Cody Dorsey, left, with Mayoral Candidate Brandon Scott. (Courtesy Photo)
By Cody L. Dorsey
Baltimoreans have spent the last five years, since the in-police custody injury that caused Freddie Gray’s death, reforming policing and reimagining what our city can be. Our leaders have sought to bring businesses and jobs to our communities, and those communities are seeking to reclaim our traditions and reject acts of hate and bigotry.
Over the last few years, and especially during this year’s primary election, it has become clearer that the next mayor of Baltimore must be able to respect both preservation and progress. How do we honor Baltimore’s rich history and build for our future? How do we really ensure that the most vulnerable of Baltimoreans don’t lose their homes due to rising costs? How do we make room for new, innovative ideas of new residents and youth, who will be instrumental as we move forward?
After careful consideration of the primary election data, there is only one candidate that I believe is best equipped to meet the 21st century challenges we are facing and those that are on the horizon: Brandon Scott.
Brandon Scott was the Democratic candidate who reached across racial lines, forming coalitions that will be vital in moving Baltimore forward. Mr. Scott, our city council president, has a deep understanding of the operations of City Hall. So much so that when he became council president last year, he offered a comprehensive legislative and policy proposal, which called for the restructuring of local government while investing in education and ethics.
Mr. Scott is a native son. A graduate of City Schools, when he graduated from college, he returned home ready to address the issues that plagued his Park Heights community. Seeing his desire to serve then-Council President Stephanie Rawlings-Blake hired him as a neighborhood liaison. As a neighborhood liaison in the Council President’s Office and later the Mayor’s Office, he gained a reputation for listening to residents and bringing their concerns back to City Hall. This reputation led to his election as a city councilmember, where his list of achievements were long, but most notably working diligently as chairman of the council’s Public Safety Committee and as co-founder of the 300 Men March. His hard work and vision left a strong impression on the Northeast District he represented.
As Mayor, Mr. Scott would build on his neighborhood and council work, he says. He promises “A New Way Forward.”
He lists public safety as his top priority, which is not surprising given Baltimore’s longtime high rate of violent crime. His focus is two-pointed: ensuring serious constitutional reform at the BPD and improving training and job opportunities for young people. He offers a collaborative approach, drawing in on law enforcement, community and faith-based leaders, as well as those from non-profits such as COR and the Baltimore Cease Fire.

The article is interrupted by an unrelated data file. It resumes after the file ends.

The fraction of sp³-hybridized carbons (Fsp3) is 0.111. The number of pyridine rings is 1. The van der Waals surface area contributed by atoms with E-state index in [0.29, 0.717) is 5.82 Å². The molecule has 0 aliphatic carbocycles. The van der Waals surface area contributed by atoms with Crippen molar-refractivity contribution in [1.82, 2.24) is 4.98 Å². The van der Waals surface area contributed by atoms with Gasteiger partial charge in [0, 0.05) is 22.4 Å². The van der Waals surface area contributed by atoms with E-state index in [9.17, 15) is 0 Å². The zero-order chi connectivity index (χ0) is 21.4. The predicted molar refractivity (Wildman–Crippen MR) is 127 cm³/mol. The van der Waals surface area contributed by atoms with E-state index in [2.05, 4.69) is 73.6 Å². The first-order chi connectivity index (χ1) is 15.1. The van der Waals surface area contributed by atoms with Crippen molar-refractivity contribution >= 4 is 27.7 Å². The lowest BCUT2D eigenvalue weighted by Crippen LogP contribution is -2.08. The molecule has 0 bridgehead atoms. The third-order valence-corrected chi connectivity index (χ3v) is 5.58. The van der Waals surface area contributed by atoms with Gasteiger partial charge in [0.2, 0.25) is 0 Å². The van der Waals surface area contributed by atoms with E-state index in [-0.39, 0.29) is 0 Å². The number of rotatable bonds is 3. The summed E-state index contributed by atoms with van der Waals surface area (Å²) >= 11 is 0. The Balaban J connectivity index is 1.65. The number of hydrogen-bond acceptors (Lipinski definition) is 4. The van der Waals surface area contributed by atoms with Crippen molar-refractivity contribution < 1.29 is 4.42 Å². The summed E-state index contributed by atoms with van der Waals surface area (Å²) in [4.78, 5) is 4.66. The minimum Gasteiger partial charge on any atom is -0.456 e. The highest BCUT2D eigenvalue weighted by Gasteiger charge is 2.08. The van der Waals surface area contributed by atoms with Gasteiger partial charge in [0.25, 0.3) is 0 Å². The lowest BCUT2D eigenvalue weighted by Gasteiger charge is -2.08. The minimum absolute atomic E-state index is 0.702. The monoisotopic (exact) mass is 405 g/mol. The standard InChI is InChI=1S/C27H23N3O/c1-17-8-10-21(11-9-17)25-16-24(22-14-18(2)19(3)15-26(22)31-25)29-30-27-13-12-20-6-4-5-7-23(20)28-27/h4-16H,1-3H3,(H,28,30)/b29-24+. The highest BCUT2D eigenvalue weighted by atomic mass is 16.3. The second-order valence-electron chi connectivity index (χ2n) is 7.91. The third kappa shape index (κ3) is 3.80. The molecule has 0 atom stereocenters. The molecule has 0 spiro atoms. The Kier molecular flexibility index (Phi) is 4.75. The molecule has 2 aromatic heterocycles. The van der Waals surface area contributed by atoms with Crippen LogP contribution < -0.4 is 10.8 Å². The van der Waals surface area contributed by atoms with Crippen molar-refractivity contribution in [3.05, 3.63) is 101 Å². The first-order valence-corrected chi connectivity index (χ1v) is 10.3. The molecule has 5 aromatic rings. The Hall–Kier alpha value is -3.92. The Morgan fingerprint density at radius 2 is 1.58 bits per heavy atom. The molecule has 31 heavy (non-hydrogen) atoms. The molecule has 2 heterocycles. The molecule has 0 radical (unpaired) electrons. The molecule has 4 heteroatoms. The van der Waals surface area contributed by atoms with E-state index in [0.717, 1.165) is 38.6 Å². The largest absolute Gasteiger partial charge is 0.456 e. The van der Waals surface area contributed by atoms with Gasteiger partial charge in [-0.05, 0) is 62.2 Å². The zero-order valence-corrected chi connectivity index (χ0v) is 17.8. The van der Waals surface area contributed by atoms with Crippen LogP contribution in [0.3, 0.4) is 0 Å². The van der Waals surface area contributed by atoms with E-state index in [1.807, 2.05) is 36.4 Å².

Council President Scott pledges better administration of government and coordination of services for street repairs, trash pick-up, and water. But just as important, he understands that city government must be transparent about the coordination of those services. And just last month, he, himself, initiated cleaning our city, when he realized our sanitation workers needed a hand during the Covid-19 pandemic.
Brandon also knows that the next Mayor will have to build trust with citizens to overcome misinformation about the state of our city water system’s infrastructure and repeat billing errors, which has previously made some lose their homes. As Mayor, he would have an opportunity to nominate a Director of the Department of Public Works to initiate improvements.
Mr. Scott’s plans are not necessarily unique, some have been implemented in other cities, but he has already proven he is able to build coalitions to get things done where other candidates just don’t compete. As a city hall staffer, then as a councilmember, and now president of the council, he has seen some of the best and worst efforts of running our city. This gives him a head start that the other candidates just don’t have.
Mr. Scott is committed to Baltimore, and he has the knowledge and energy to move Baltimore into this new decade.
The writer has worked with the last four Mayors of Baltimore. Deputy Youth Commissioner for Mayor Dixon, Youth Commission Chair for Mayor Rawlings-Blake, a Transition Team Member for Mayor Pugh, and a Mayoral Fellow for Mayor Young. He can be followed on Twitter @CodyLDorsey
These articles represent the opinion of the writers and not the AFRO. Tune in at 7 p.m., Oct. 22 to the Mayoral Forum on Facebook, jointly hosted by the NAACP, WBAL-TV and the AFRO, and read next week’s paper to see the AFRO’s endorsements.